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Government for Informed Citizens Obi
Government for Informed Citizens Obi
Government for Informed Citizens Obi
Government for Informed Citizens Obi
Government for Informed Citizens Obi
Government for Informed Citizens Obi
Government for Informed Citizens Obi
Government for Informed Citizens Obi
Government for Informed Citizens Obi
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Government for Informed Citizens Obi

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“Government for Informed Citizens” …

“Government for Informed Citizens”
Ernesto Saboia, President, State of Accounts, Northern Brazil
Nandala Mafabi Nathan, Chairman, Public Accounts Committee, Parliament of Uganda
Tindamanyire Kabondo Gaudioso, Member of Parliament, Parliament of Uganda
Vivek Ramkumar, Manager, International Budget Partnership, Open Budget Initiative
In this session, participants will hear from different country specialists on what they are
doing to make government more transparent and to help citizens become more actively
involved in understanding the actions of government.

How do we keep citizens informed and restore their confidence?
How do we help citizens to understand the financial commitments, the
consequences and how they and their community will benefit overall?
What new media may be employed to promote citizen communications?

Published in: Economy & Finance, Business
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Transcript

  • 1. The Open Budget Survey 2008 Vivek Ramkumar Manager, Open Budget Initiative
  • 2. What is the Open Budget Survey 2008? <ul><li>A comprehensive survey and analysis that evaluates whether national governments give the public </li></ul><ul><ul><li>access to budget information and opportunities to participate in the budget process, and </li></ul></ul><ul><ul><li>the strength of formal oversight institutions such as legislatures and auditors. </li></ul></ul><ul><li>It is independent and non-partisan and is managed by the IBP and implemented by researchers from the 85 countries surveyed. </li></ul>www.InternationalBudget.org
  • 3. Key Finding #1: Public Shut out of Budget Process in the Majority of Countries <ul><li>Only five countries provide extensive information on budgets to the public. </li></ul><ul><li>Forty-one of 85 countries provide only minimal, scant , or no information. </li></ul><ul><li>The budget approval stage is relatively more open than the formulation, execution and audit stages. </li></ul><ul><li>Low scoring countries often share similar characteristics, including regional locations, dependence on oil and gas exports and foreign aid, and weakness of democratic institutions. </li></ul>www.InternationalBudget.org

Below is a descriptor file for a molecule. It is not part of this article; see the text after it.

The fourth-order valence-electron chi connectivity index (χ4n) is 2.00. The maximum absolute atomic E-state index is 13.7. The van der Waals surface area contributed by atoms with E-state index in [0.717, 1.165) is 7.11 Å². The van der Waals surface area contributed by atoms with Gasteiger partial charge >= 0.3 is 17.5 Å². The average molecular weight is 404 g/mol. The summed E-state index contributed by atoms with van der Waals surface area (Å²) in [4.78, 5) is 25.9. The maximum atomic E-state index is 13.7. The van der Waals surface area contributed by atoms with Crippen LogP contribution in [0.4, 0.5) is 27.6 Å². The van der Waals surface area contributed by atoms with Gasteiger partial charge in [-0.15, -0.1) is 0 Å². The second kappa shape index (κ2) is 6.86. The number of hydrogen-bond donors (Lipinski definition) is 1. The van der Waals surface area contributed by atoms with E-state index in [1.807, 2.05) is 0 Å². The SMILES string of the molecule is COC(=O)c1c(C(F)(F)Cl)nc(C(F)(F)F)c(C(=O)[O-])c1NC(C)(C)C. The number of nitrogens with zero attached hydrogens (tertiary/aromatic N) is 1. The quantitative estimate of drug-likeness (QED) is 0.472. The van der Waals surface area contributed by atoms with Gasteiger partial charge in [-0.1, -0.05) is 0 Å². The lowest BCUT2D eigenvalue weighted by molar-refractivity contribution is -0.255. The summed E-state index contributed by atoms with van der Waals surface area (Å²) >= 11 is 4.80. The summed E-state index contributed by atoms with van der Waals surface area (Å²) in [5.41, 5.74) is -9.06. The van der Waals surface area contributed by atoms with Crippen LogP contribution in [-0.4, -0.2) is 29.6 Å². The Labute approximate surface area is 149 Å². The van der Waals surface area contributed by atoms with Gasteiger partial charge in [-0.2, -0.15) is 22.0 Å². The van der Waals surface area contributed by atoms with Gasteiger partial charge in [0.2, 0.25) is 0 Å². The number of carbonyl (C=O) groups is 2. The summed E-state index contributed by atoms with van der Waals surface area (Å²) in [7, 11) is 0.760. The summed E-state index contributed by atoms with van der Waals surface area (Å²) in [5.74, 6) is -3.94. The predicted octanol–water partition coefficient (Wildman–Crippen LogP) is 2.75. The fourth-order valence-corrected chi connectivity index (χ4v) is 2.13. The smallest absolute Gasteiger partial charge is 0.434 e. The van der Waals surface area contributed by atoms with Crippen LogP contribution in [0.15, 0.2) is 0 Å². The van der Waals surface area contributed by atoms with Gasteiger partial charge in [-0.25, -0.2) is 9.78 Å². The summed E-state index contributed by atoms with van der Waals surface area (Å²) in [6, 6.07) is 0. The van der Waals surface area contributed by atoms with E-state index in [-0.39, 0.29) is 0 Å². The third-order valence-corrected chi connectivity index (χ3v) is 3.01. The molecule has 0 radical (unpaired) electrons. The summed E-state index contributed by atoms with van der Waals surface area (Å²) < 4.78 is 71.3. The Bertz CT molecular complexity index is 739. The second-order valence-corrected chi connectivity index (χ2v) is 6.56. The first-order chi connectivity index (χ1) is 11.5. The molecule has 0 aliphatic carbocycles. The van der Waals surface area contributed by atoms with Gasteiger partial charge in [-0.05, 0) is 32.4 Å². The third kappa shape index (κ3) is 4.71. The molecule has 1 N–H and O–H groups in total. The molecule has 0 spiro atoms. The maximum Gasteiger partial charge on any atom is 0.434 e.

• 4. Key Finding #2: Lack of Transparency is Compounded by Weak Oversight Institutions <ul><li>LEGISLATURE </li></ul><ul><li>Limited legal powers </li></ul><ul><li>Inadequate time to review budgets </li></ul><ul><li>SUPREME AUDIT INSTITUTION </li></ul><ul><li>Lack independence </li></ul><ul><li>Limited funding/resources </li></ul>www.InternationalBudget.org
  • 5. Key Finding #3: Budget Transparency Can Be Improved Quickly and at Little Cost <ul><li>Fifty-one of 85 countries already produce at least one and often several key budget documents that they do not make available to the public. </li></ul><ul><li>In 81 of the 85 countries surveyed, the Ministry of Finance has a functional website. </li></ul><ul><li>Eight countries have made significant progress on budget transparency since 2006. </li></ul>www.InternationalBudget.org
  • 6. Key Finding #4 Countries Showing Significant Improvements in Budget Transparency from OBI 2006 to OBI 2008 www.InternationalBudget.org Country OBI 2006 OBI 2008 Change Comments Egypt 18 43 +25 Publication of Executive’s Budget Proposal Georgia 33 53 +20 Introduction of multi-year budgeting; Elimination of extra-budgetary funds Croatia 42 59 +17 Introduction of multi-year estimates; Publication of Citizens Budget Sri Lanka 47 64 +17 Preparation of 3-year budget projections Kenya 48 57 +9 Improvement in external audit; Increased citizen participation in budget process Nepal 36 43 +7 Reinstitution of Parliament after 2002 political crisis
  • 7. Recommendations for Governments <ul><li>Publish documents that are already produced for internal use; </li></ul><ul><li>Disseminate budget information in forms and languages that are accessible to majority of population; </li></ul><ul><li>Institutionalize public engagement; </li></ul><ul><li>Expand opportunities for media coverage; and, </li></ul><ul><li>Build effective oversight systems by improving the capacity and independence of Legislatures and SAIs. </li></ul>www.InternationalBudget.org
  • 8. Recommendations for Donors <ul><li>Make transparent all forms of development assistance; </li></ul><ul><li>Avoid off-budget funding, where possible; </li></ul><ul><li>Support reforms for building effective public finance information systems; </li></ul><ul><li>Increase technical assistance and funding for Civil Society, Legislatures, and SAIs; and, </li></ul><ul><li>Conduct research on impact of donor aid on budget transparency . </li></ul>www.InternationalBudget.org
  • 9. Contact Information <ul><li>820 First Street, NE Suite 510 Washington, DC 20002 </li></ul><ul><li>Phone: +1-202-408-1080 </li></ul><ul><li>Fax: +1-202-408-8173 </li></ul><ul><li>Email: info@internationalbudget.org </li></ul>www.InternationalBudget.org

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